Sawyer’s group of seven pilgrims joined up with others from Slovakia, Romania and Nigeria hiking from Verdú, where Jesuit Saint Peter Claver was born and then following in the footsteps of Saint Ignatius’ journey towards Montserrat and Manresa. Traveling 68 miles in six days, the group hiked for 12 hours a day and also found a few opportunities to share pictures and to journal during their experience in their blog “Bringing Loyola to Loyola.”
On their blog, the students have shared their reflections on being pilgrims at Magis. Brendan Fulmer wrote that he was “Humbled. That is one of the first words that pops into my head. I am humbled over this experience. After hiking for hours, a 4 hour bus ride is like heaven. After sleeping on a rock-hard…well rock, a wooden floor to sleep on is too good to be true. My point is that I embrace and give thanks to the life God has graced me with. God is everywhere we just have to notice him…Embrace the little joys of life; do not take them for granted. Don’t complain; offer it up for someone or even as worship to God. Give thanks and rejoice.”
The Magis pilgrims usually bring along little trinkets and gifts to share with their fellow pilgrims during their travels. Kate Velcamp bought green rubber bracelets inscribed with the words “F.R.O.G.” and “Fully Rely On God” on the other in gold letters.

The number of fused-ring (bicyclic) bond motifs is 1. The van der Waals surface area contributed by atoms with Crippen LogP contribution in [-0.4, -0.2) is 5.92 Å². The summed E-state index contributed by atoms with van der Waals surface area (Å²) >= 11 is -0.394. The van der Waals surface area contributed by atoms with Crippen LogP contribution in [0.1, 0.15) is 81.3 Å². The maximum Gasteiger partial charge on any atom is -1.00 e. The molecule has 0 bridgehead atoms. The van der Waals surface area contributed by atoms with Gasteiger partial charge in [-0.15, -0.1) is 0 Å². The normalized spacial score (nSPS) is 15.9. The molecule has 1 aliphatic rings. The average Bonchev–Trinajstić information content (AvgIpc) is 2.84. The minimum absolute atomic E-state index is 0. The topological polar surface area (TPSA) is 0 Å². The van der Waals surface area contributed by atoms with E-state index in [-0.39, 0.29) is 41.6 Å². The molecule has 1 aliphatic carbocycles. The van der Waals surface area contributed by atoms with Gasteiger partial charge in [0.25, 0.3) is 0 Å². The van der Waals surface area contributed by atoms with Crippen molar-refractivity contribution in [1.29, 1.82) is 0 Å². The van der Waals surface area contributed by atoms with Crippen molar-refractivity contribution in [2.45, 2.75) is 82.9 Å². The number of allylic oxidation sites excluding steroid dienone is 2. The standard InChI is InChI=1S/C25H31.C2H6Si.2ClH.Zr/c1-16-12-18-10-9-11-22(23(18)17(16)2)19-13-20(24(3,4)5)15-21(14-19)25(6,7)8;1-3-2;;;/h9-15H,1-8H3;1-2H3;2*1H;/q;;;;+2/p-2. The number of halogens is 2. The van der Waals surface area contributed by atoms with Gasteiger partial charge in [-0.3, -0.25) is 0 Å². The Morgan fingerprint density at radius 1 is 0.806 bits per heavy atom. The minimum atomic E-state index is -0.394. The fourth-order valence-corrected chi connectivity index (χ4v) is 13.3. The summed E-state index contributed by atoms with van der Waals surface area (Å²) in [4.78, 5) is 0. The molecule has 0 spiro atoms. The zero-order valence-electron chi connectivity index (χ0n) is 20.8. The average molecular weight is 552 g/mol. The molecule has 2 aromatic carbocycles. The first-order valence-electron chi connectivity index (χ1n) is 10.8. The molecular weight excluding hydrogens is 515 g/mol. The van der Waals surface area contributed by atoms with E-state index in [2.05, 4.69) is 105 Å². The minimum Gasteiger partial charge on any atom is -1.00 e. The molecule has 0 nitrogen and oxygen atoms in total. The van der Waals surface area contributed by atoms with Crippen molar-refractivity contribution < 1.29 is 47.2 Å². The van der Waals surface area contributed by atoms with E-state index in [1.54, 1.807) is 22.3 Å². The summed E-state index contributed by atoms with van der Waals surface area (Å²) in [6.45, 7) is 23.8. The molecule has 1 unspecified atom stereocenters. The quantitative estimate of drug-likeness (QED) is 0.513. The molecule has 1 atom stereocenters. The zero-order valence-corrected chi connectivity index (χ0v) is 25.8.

She shared in a blog post that, “This is how I have lived my life for the past few months at Loyola. I know that God has a plan for me and that there are is a reason why certain things happen. This is why I loved the bracelets so much. I know God is in my heart and by listening to my heart I can get to where God wants me to be to continue his plan. It took me until our last day of pilgrimage to realize how perfect the bracelets turned out to be…That’s when it hit me. Our whole group had gotten through this pilgrimage because of our love of God and the belief that God was there for us. God was with us for all 115 kilometers. We all believed that there was something great coming our way by completing the pilgrimage. Like Ignatius, we left our land and our comfort, changed our habits and learned to accept the unexpected. And we did it by accepting that we were being led by God. God was in all our our hearts, pushing us, making sure that we get to our goal safely. It was God that helped us take that first step, and then the next, and before we knew it we were in Manresa.”